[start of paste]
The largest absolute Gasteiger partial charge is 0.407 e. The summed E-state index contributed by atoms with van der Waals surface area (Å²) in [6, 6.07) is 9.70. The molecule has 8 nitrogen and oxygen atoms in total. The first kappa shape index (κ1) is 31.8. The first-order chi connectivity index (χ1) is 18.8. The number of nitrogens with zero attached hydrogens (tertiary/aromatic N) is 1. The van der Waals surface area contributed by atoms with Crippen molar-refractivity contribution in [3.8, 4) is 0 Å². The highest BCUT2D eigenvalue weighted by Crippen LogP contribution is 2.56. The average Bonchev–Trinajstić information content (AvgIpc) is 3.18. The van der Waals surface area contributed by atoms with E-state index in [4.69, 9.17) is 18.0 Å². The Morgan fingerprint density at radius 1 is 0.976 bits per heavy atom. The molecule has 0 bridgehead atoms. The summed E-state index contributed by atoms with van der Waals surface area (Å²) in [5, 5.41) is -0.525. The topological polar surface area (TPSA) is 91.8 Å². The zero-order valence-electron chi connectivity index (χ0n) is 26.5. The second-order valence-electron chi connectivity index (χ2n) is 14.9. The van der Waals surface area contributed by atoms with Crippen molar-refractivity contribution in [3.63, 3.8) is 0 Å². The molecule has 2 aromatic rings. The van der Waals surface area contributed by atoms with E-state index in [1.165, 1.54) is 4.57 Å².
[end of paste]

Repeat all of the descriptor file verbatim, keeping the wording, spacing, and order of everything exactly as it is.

The largest absolute Gasteiger partial charge is 0.407 e. The summed E-state index contributed by atoms with van der Waals surface area (Å²) in [6, 6.07) is 9.70. The molecule has 8 nitrogen and oxygen atoms in total. The first kappa shape index (κ1) is 31.8. The first-order chi connectivity index (χ1) is 18.8. The number of nitrogens with zero attached hydrogens (tertiary/aromatic N) is 1. The van der Waals surface area contributed by atoms with Crippen molar-refractivity contribution in [3.8, 4) is 0 Å². The highest BCUT2D eigenvalue weighted by Crippen LogP contribution is 2.56. The average Bonchev–Trinajstić information content (AvgIpc) is 3.18. The van der Waals surface area contributed by atoms with E-state index in [4.69, 9.17) is 18.0 Å². The Morgan fingerprint density at radius 1 is 0.976 bits per heavy atom. The molecule has 0 bridgehead atoms. The summed E-state index contributed by atoms with van der Waals surface area (Å²) in [5, 5.41) is -0.525. The topological polar surface area (TPSA) is 91.8 Å². The zero-order valence-electron chi connectivity index (χ0n) is 26.5. The second-order valence-electron chi connectivity index (χ2n) is 14.9. The van der Waals surface area contributed by atoms with Crippen molar-refractivity contribution in [3.63, 3.8) is 0 Å². The molecule has 2 aromatic rings. The van der Waals surface area contributed by atoms with E-state index in [1.165, 1.54) is 4.57 Å².